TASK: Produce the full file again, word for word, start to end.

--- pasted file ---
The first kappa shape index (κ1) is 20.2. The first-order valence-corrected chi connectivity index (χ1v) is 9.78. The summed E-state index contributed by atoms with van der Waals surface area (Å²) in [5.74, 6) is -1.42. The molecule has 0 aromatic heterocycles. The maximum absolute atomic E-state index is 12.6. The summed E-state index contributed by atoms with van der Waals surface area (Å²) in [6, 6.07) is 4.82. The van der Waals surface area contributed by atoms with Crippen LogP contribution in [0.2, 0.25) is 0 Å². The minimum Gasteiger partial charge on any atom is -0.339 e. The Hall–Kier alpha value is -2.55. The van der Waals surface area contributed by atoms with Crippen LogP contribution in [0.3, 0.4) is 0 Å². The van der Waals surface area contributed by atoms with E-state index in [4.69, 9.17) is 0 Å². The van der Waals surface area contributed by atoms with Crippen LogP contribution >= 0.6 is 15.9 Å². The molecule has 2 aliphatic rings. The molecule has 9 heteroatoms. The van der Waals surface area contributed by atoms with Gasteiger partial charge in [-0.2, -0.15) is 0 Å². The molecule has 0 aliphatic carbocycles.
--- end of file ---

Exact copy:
The first kappa shape index (κ1) is 20.2. The first-order valence-corrected chi connectivity index (χ1v) is 9.78. The summed E-state index contributed by atoms with van der Waals surface area (Å²) in [5.74, 6) is -1.42. The molecule has 0 aromatic heterocycles. The maximum absolute atomic E-state index is 12.6. The summed E-state index contributed by atoms with van der Waals surface area (Å²) in [6, 6.07) is 4.82. The van der Waals surface area contributed by atoms with Crippen LogP contribution in [0.2, 0.25) is 0 Å². The minimum Gasteiger partial charge on any atom is -0.339 e. The Hall–Kier alpha value is -2.55. The van der Waals surface area contributed by atoms with Crippen LogP contribution in [0.3, 0.4) is 0 Å². The van der Waals surface area contributed by atoms with E-state index in [4.69, 9.17) is 0 Å². The van der Waals surface area contributed by atoms with Crippen LogP contribution >= 0.6 is 15.9 Å². The molecule has 2 aliphatic rings. The molecule has 9 heteroatoms. The van der Waals surface area contributed by atoms with Gasteiger partial charge in [-0.2, -0.15) is 0 Å². The molecule has 0 aliphatic carbocycles.